A year ago I was on a plane from LAX that was delayed several hours, giving me plenty of time to think about just what I’m doing with my life. I was half-drunk the night before when I told my best friend as I nursed my, what is now my last, drink called “Baby’s First Bourbon”, and said to her out loud for the first time, “I think this is my last drink. I’m quitting. I’m really scared”. Now, we all have been there when a friend groans those 4 little words “I’m never drinking again”, and we are always there for them, especially when they snap out of it come Friday at 5 PM to bring on another round of liver roulette, but this time was different. My friend could tell. I could feel it, too. We knew this was the end of not only my time in Los Angeles, but the end of an era. My life was going to completely change forever. We called it a night and went home, fell asleep together, woke up first thing in the morning, and hugged goodbye. Neither of us were ready to accept that it was really over, and our skin-tight friendship was going to change. It had to. My other friend drove me to the airport and tried to hold my hand, to show support, but I bat it away, because feelings are bad, bad, bad. He pulled up to LAX, where I once landed with a dream and a cardigan, to drop me off with a sobering reality and my very last hangover. We hugged goodbye, I stole a loner cart to carry my bags because I secretly wanted to be caught and delay my return home, and I was off to Maryland to live with my completely unaware parents. They knew I was moving home, but they had no idea what was going on with me in my head. No one really knew, or at least knew how to deal with it. They just knew I was always on the verge of tears and explosively angry all of the time, a common result of alcoholism, but they didn’t really know why. I didn’t really know why. Now was my time to figure it out, and boy, was it clear as day when I put the drink down to figure it out for myself.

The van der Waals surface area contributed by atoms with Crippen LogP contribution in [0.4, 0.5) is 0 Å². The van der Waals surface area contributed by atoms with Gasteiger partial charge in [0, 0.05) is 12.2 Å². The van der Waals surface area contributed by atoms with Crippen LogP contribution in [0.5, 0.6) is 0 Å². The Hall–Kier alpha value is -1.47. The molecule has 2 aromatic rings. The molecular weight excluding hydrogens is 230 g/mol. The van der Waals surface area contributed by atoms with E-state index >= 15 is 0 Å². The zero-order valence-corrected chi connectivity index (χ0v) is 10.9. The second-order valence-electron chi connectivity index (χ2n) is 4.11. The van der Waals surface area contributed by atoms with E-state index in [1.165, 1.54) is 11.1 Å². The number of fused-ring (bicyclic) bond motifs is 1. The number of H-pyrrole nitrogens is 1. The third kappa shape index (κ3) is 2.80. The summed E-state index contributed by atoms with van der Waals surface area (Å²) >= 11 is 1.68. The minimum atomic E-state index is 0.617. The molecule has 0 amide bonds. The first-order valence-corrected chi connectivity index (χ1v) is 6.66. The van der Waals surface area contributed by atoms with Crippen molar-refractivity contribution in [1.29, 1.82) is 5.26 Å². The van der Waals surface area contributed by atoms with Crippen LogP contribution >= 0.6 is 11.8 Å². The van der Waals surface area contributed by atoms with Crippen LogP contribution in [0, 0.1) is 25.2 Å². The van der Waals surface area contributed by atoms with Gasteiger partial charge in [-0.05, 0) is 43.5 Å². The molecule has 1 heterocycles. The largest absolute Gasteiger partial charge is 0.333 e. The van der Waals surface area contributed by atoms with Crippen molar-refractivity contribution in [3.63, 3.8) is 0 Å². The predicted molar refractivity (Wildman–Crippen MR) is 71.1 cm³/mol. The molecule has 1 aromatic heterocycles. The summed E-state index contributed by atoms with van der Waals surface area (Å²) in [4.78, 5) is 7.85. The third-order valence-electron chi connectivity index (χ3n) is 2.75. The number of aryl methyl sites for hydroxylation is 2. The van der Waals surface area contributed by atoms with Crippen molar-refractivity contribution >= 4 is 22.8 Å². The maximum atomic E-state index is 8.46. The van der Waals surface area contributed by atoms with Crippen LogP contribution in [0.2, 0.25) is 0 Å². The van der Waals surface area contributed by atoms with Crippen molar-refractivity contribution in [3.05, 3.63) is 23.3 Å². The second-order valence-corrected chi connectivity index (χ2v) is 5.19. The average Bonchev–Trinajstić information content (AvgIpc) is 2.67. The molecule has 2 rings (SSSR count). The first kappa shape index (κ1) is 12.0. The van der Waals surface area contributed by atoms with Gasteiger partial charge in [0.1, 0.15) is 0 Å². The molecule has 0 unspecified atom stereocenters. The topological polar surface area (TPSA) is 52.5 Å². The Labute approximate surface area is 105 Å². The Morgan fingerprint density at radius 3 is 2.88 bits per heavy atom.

The emotional baggage that comes out of the closet when you decide to no longer drown it with whiskey quickly fades away when you’re sobbing in your parent’s guest room for no reason aside from thinking about where you life has gone. I was at a low that I would love to wish on every person who has wronged me, because it was a terrible experience. I didn’t see any hope in the future, and I was so weak emotionally and physically that I found no joy in life anymore. My parents had to go on vacation while I was alone in an empty house, and I just sat in bed, contemplating what I wanted to do. I was scared. No, I was terrified. The murky waters of alcohol drained and the pieces of my life were clogging up the drain, waiting for me to scoop them up and examine just where it all ‘went wrong’. But nothing went wrong, I just went about coping with what wasn’t right in a completely incorrect way.
I did sobriety my own way, which involved moving home from Los Angeles, simply choosing “not today”, writing for sober blogs and maintaining my own blog, therapist visits, and psychiatrist visits. I struggle with depression and manic anxiety, and the therapist/psychiatrist visits went hand-in-hand with recovery and getting back on medication. The anonymous programs weren’t a great fit for me, but I attend them on occasion to support friends and to be around people who understand what it’s like to compromise your happiness and life with a drug. One of the best parts of this experience of sobriety is I can only really thank myself, because only I could make this choice on my own, and only I could stop numbing my feelings with the easy escape of drugs and alcohol. That beats any high a drug could attempt to offer. I absolutely had professional help and support from my parents and friends along the way, but no one held a gun to my head and made me put the bottle down. That was all on me, and only me. That’s an incredible feeling of pride I wouldn’t wish on my worst enemy because they don’t deserve to be happy, of course.